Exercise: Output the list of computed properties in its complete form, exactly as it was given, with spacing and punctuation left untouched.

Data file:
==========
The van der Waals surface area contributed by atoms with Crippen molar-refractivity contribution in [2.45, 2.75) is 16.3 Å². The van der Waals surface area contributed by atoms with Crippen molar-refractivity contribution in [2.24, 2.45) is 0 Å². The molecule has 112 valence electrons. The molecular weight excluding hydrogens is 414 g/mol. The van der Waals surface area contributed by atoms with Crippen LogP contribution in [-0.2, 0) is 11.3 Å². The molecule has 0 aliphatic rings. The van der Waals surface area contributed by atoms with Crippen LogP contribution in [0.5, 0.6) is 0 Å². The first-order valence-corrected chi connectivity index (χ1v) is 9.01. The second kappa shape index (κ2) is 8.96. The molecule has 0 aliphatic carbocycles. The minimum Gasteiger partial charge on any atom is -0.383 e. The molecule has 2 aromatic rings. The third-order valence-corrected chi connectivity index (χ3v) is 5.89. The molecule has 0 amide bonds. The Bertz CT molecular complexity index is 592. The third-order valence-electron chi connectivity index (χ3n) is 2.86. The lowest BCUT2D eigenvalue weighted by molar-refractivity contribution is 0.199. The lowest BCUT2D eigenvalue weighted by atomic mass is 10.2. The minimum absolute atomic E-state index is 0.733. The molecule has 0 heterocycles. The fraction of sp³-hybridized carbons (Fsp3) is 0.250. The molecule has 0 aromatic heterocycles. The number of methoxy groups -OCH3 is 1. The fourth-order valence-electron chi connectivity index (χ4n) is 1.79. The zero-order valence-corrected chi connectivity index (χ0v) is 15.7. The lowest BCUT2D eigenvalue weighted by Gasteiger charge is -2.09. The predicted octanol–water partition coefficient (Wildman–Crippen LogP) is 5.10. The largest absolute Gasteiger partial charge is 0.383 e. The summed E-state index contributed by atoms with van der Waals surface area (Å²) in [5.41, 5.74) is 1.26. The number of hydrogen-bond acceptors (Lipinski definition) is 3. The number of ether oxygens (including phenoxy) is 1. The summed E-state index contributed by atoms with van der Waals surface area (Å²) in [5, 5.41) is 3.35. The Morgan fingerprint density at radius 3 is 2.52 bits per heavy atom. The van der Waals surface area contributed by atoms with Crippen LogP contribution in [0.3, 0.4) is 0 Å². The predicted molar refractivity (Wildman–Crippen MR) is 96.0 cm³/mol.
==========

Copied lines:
The van der Waals surface area contributed by atoms with Crippen molar-refractivity contribution in [2.45, 2.75) is 16.3 Å². The van der Waals surface area contributed by atoms with Crippen molar-refractivity contribution in [2.24, 2.45) is 0 Å². The molecule has 112 valence electrons. The molecular weight excluding hydrogens is 414 g/mol. The van der Waals surface area contributed by atoms with Crippen LogP contribution in [-0.2, 0) is 11.3 Å². The molecule has 0 aliphatic rings. The van der Waals surface area contributed by atoms with Crippen LogP contribution in [0.5, 0.6) is 0 Å². The first-order valence-corrected chi connectivity index (χ1v) is 9.01. The second kappa shape index (κ2) is 8.96. The molecule has 0 aliphatic carbocycles. The minimum Gasteiger partial charge on any atom is -0.383 e. The molecule has 2 aromatic rings. The third-order valence-corrected chi connectivity index (χ3v) is 5.89. The molecule has 0 amide bonds. The Bertz CT molecular complexity index is 592. The third-order valence-electron chi connectivity index (χ3n) is 2.86. The lowest BCUT2D eigenvalue weighted by molar-refractivity contribution is 0.199. The lowest BCUT2D eigenvalue weighted by atomic mass is 10.2. The minimum absolute atomic E-state index is 0.733. The molecule has 0 heterocycles. The fraction of sp³-hybridized carbons (Fsp3) is 0.250. The molecule has 0 aromatic heterocycles. The number of methoxy groups -OCH3 is 1. The fourth-order valence-electron chi connectivity index (χ4n) is 1.79. The zero-order valence-corrected chi connectivity index (χ0v) is 15.7. The lowest BCUT2D eigenvalue weighted by Gasteiger charge is -2.09. The predicted octanol–water partition coefficient (Wildman–Crippen LogP) is 5.10. The largest absolute Gasteiger partial charge is 0.383 e. The summed E-state index contributed by atoms with van der Waals surface area (Å²) in [5.41, 5.74) is 1.26. The number of hydrogen-bond acceptors (Lipinski definition) is 3. The number of ether oxygens (including phenoxy) is 1. The summed E-state index contributed by atoms with van der Waals surface area (Å²) in [5, 5.41) is 3.35. The Morgan fingerprint density at radius 3 is 2.52 bits per heavy atom. The van der Waals surface area contributed by atoms with Crippen LogP contribution in [0.3, 0.4) is 0 Å². The predicted molar refractivity (Wildman–Crippen MR) is 96.0 cm³/mol.